May 16, 2008

It's you

You want to become a doctor. You apply to and get admission in one of the best medical colleges in the country. There, you are an outstanding student, one your physiology professor himself describes as "exceptionally bright". You are awarded a gold medal in your post-graduate paediatrics programme.

Done with your medical education, at least in a formal sense, you begin a career in health care in rural India. You had seen and studied malnutrition and poor health care, but now you're face to face with those things every day. In a remote mining area of Madhya Pradesh, you start a hospital, actually involving the miners in every aspect of its work. Over seven years, it grows from ten beds to 90, and is the only reasonable health care facility available to the rural poor there for miles.

By now, you've realized that such things as malnutrition don't just happen in a vacuum. They are intimately tied to such other things as corruption, access to ration cards, justice and governance. Inevitably, your work in health care with the rural poor of what is now Chhattisgarh touches on these themes. You begin seeing the links between them and that word that so many quake at hearing: Naxalites. You don't excuse the violence of Naxalism, but you can see that the roots of this growing movement lie in the misery and injustice you can see everywhere.

Somewhere along the way, a man approaches you for medical help for his brother, who is in prison. The prisoner is a well-known Naxalite leader, Narayan Sanyal. Taking the government's permission every time you visit the prison, you treat Sanyal's condition.

In 2007, you are yourself arrested by the Chhattisgarh government, charged with sedition and links to Naxalites, and jailed.

Your work has been recognized and applauded, even internationally. In April 2008, you receive the Jonathan Mann Award for Global Health and Human Rights. Several Nobel Prize winners have just issued a joint appeal for your release.

None of this matters. May 2008 marks one year in jail.

Your name -- this means you, reading this -- is Binayak Sen.

7 comments:

Sidhusaaheb said...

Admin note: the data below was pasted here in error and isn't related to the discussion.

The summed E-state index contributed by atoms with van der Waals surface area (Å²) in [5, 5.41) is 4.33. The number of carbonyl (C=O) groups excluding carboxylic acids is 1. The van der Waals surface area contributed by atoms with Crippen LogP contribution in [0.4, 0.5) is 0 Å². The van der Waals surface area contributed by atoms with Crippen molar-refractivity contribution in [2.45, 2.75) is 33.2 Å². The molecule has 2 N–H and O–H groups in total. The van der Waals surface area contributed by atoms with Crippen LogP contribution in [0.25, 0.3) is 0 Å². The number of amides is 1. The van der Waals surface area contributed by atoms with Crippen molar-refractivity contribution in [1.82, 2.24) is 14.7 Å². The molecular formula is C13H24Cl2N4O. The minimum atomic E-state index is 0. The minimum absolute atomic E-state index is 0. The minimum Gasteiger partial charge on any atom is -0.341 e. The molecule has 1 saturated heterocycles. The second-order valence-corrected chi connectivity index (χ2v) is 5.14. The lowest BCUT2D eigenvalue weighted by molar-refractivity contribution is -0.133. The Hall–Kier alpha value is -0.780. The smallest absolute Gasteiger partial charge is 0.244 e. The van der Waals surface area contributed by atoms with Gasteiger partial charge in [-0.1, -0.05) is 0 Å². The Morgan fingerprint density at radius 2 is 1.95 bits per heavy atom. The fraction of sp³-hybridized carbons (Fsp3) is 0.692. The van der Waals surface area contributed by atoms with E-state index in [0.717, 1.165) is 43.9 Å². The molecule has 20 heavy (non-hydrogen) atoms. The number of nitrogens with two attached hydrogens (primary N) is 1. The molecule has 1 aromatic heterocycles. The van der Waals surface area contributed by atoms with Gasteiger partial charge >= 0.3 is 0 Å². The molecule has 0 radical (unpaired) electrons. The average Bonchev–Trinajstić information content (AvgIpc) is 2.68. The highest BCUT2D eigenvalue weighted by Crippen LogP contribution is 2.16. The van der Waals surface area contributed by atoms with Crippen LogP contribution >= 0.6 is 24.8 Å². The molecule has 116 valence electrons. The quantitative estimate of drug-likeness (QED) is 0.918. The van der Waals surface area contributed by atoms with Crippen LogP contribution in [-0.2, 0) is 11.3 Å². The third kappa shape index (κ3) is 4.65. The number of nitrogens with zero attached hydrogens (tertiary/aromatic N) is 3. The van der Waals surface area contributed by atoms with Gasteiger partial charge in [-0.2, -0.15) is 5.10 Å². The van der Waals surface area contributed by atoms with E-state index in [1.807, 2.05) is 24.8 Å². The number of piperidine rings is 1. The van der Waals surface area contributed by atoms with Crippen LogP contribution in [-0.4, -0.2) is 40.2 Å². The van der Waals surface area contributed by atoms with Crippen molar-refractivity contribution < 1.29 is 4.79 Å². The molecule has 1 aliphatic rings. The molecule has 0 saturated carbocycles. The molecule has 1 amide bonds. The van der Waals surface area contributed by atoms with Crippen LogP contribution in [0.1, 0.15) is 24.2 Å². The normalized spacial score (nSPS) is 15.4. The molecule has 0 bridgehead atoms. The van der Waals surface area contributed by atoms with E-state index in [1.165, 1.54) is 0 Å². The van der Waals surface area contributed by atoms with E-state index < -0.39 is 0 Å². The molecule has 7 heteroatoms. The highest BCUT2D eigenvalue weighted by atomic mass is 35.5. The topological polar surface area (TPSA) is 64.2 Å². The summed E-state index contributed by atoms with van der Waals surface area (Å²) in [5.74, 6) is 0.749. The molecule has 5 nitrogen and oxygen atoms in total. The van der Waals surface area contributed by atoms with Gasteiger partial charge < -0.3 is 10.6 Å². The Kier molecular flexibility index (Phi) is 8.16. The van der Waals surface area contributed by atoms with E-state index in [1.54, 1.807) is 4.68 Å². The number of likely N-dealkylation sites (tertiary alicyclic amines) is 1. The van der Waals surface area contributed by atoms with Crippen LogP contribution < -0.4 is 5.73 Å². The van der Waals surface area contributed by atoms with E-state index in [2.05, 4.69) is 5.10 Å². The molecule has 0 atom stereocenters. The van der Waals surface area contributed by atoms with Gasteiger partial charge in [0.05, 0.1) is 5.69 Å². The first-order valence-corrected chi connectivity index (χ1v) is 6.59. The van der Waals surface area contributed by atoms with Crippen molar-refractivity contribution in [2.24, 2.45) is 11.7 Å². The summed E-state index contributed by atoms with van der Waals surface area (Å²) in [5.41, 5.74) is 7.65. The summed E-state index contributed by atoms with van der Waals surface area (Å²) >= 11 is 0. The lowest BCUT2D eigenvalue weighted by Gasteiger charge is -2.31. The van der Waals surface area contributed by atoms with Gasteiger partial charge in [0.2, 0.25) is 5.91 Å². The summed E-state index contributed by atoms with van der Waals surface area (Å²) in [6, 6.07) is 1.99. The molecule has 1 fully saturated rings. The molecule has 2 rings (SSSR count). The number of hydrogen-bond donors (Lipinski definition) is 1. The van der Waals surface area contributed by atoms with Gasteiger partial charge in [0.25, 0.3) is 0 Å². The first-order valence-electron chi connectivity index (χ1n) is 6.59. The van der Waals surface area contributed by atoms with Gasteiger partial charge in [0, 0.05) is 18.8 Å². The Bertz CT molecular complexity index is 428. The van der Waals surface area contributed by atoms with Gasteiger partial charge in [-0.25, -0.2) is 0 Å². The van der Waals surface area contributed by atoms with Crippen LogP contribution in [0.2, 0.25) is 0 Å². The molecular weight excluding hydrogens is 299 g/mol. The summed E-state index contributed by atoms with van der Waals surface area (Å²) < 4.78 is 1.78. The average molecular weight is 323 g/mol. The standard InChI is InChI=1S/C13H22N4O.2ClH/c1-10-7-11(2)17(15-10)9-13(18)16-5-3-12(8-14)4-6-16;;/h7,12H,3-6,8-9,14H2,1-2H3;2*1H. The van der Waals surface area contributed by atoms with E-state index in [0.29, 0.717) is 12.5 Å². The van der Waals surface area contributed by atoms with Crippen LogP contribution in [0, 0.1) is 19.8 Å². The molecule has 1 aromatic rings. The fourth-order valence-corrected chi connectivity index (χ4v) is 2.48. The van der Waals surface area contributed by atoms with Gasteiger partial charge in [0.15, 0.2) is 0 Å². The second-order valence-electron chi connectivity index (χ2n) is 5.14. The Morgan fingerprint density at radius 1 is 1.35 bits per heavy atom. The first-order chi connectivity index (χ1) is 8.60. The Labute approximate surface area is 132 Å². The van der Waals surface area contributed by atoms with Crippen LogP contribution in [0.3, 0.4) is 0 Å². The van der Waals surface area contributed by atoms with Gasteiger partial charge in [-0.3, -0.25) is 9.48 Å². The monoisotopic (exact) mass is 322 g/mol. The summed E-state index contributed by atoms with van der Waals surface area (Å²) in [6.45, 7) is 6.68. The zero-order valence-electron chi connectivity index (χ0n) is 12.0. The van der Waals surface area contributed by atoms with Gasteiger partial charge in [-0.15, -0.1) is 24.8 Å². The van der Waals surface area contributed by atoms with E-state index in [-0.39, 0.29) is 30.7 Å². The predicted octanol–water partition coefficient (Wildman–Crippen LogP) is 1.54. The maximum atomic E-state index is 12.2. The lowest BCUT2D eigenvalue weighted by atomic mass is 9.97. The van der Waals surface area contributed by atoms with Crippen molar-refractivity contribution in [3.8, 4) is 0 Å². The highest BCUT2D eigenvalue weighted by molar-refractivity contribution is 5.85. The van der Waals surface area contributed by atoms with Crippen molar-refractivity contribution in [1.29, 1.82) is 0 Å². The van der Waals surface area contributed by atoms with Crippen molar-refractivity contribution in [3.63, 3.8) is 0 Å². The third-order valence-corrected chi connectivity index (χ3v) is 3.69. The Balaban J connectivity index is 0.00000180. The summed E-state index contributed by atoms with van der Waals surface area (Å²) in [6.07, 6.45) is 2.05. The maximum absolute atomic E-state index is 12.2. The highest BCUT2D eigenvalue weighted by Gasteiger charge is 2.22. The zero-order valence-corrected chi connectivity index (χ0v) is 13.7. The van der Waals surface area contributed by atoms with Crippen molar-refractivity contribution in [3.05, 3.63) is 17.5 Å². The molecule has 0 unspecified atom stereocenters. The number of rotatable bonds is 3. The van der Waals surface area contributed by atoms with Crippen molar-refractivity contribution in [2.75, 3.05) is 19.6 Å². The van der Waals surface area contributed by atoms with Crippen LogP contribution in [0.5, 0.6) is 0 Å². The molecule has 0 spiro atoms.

Hoping for Dr. Sen to be released soon...

:)

Rahul Siddharthan said...

Let's not blame the Chhattisgarh government alone. The Supreme Court denied him bail several months ago. And the central government is doing nothing, either. Nor are most of our media. The first I heard of this case was in Tehelka, several months after Sen was arrested.

B said...

curb the civil liberties of the secretary of the People's union of Civil Liberties! good first step. The rest is trivial.

Dilip D'Souza said...

Rahul, actually there has been some coverage, though there should have been much more. For example, CNN (I think?) ran a documentary last Oct on the health initiative Sen helped found outside Bilaspur, mentioning Sen in that.

asuph said...

dilip,

i guess i'll have to read the other side of the story if any, but thanks for this post. i had never even heard about him.

regards,
asuph

Gaurav said...

Toally OT. After years of planning to, wanting to and somehow missing it, I finally watched The Princess Bride and fully appreciated that Inigo quote on your sidebar.

Jai_Choorakkot said...

1. Thanks Dilip. Last time you wrote on this, I got a bit distracted with Murali Satya Reddy.

INI had blogged about this - in support of the SC verdict - and thru the blog debate I found the link to:

http://gyanoprobha.typepad.com/gyanoprobha/

that focuses heavily on Binayak Sen.

2. My own take on this is even grimmer:

It shouldnt be possible for even Jai_Choorakkot, runner-up to a village award April 2008, whose name is spread as far as 50m around his house and who can maybe get his auto-driver to appeal on his behalf- to be locked up this way on such evidence.

3. If there is no case, not even Murali Satya Reddy, not for a year.

regards,
Jai

PS: Do you have any update on Arun Ferreira?